You’ve Got to Stick the Landing

You’ve Got to Stick the Landing

Behind the Scenes with Joel

The most important part of a book is its beginning.

You’ve got to grab the reader in the first sentence, the first page, the first chapter, or risk your book being tossed back onto the bookstore shelf and that discriminating reader moving on to find something else.

Yet as absolutely critical as your intro is to hook your readers and reel them in, a great ending is just as vital for the sale of the next book. Those final few chapters need to blow readers away. They need to be so intense, so exciting, so heart-pounding, and so emotionally satisfying that readers cannot wait for your next book.

Creating a great ending that leaves the reader wanting more is not a science—it’s an art form. Not many can pull it off. That’s why so few aspiring novelists become commercially viable and so few published novels become national bestsellers. So, how do you provide just enough without giving too much? That is, how do you get it just right?

One common type of ending is the “cliffhanger.” This term comes from 1930s Hollywood, when serialized shorts were all the rage. Children and adults would flock to the theaters on a Saturday, pay their eleven cents, then enjoy seven or eight cartoons, a few serialized short films, a news reel, and only then the main feature. Those shorts would typically end with some perilous situation with a gun pointing or a plane crashing or a hero hanging by his fingernails from a very high cliff. Will our hero survive? You’ve got to come back next Saturday to find out!

I’ve been known to occasionally use a cliffhanger. At the end of The Kremlin Conspiracy, for example, Marcus Ryker’s business jet—the one he’s escaping Russia in—is blown out of the sky with a heat-seeking missile from a MiG fighter jet. Marcus and two of his colleagues donned parachutes and jumped out of the planes seconds earlier. But the last we see them, they’re hurtling to earth, and one of them—I won’t say who—is bleeding out and close to death. Will any of them survive? Okay, now you know that there have been four more Ryker books since then, so you can guess. But the question is, how do Marcus and his colleagues survive—and what happens next?

Done correctly, a cliffhanger can be great to bring readers back. However, I’ve also learned that there are certain book lovers who resent not having a story fully wrapped up in one volume. That’s why cliffhangers should be used sparingly. Most of my books are self-contained, meaning you can pick one up without having read any of my previous novels and jump right into the story. That is true of The Libyan Diversion, my most recent release. While I certainly reference the aftereffects of Marcus’s capture and torture in Lebanon in The Beirut Protocol, new readers won’t be lost if they haven’t read that previous novel.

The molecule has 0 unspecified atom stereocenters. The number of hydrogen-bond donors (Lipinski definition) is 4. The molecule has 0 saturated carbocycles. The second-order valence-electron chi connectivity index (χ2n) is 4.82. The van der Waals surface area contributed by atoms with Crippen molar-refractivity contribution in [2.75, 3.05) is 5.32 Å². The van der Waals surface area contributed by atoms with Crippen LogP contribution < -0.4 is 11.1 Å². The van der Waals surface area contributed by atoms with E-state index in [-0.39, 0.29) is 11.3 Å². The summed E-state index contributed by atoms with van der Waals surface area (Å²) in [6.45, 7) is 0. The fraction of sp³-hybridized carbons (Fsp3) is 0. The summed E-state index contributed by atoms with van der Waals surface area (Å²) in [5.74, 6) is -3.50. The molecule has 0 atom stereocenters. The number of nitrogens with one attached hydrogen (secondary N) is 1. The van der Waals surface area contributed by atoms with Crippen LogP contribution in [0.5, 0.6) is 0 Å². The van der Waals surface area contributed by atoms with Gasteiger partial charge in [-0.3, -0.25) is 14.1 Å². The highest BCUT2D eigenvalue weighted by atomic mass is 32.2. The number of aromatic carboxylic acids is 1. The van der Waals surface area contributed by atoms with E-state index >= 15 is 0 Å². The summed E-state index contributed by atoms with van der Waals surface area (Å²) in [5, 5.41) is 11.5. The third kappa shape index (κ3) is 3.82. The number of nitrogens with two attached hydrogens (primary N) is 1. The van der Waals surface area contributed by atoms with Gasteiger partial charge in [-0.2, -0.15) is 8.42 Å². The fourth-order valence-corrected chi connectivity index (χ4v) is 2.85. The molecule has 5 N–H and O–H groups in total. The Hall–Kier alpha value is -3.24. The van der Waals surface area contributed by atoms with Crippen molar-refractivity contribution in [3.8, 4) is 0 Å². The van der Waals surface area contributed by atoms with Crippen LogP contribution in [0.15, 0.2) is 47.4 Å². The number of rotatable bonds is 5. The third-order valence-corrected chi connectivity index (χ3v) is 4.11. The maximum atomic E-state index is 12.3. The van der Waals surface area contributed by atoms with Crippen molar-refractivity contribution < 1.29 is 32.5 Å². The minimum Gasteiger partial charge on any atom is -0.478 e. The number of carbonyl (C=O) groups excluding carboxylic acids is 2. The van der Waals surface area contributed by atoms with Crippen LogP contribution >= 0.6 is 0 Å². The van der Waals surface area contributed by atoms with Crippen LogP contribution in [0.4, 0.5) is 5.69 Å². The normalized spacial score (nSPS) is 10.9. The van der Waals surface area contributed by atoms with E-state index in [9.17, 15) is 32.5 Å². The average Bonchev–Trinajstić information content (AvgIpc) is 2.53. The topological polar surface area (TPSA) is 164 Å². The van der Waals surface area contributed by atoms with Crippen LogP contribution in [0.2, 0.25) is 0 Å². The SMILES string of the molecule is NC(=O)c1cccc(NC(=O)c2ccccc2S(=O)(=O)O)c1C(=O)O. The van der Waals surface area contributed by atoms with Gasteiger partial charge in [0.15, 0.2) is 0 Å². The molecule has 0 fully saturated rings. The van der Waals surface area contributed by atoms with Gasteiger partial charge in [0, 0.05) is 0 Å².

That said, if you’re going to wrap up a book in one volume, then the challenge becomes taking the story to the last word without leaving the reader feeling either short-changed or relieved it’s over. I loved the Lord of the Rings movies. The first two really were cliffhangers. You absolutely had to see the next movie to know what happened to Frodo and Sam and find out if they made it to Mordor and back to the Shire—and what happened every furry step of the way. By the time the last in the trilogy, The Return of the King, was released, I was completely hooked. I was so glad that the last one ran three and a half hours, because I loved—or hated—every single character and wanted to know how each of their lives played out, for better or for worse. I wanted all the action. But I also loved seeing Aragorn crowned and, of course, the wedding. Not everyone loved the ending. Some thought it was way too long. But not me. And given that the film earned more than a billion dollars, most people apparently agreed with me.

Finding the right balance between intense action and an emotionally satisfying denouement is incredibly hard. You want the last third of your thriller to move at breakneck pace. But you also need to give your reader a chance to breathe at the end and not cheat them of slowing down, catching their breath, and seeing their favorite characters savor their victories, lick their wounds, and comfort one another.

I’d love to hear what you think about the ending to The Libyan Diversion. I loved writing it because it may be the fastest-paced and most action-packed set of sequences that I’ve ever written. But, for those of you who haven’t read it, I also added a few final twists. Like a roller coaster that has a surprise final drop after the big one, this book will have you saying, “Wait! What?” But then, I also tried to give readers a chance to process with the main characters what just happened and how it will—and should or shouldn’t—change the way they want to live the rest of their lives. Because great novels are not just about great action. They’re about great characters making hard but critical choices in their lives.

You can’t write a bestselling novel without a great opening. Nor can you write one without a great ending. Think of those incredible Olympic gymnasts who do all those death-defying twists, turns, flips, and crazy dismounts. It can all be spectacular—mesmerizing—but you don’t get the gold unless you stick the landing.

That’s my advice to you. If you want to strike publishing gold, you’ve got to stick the landing!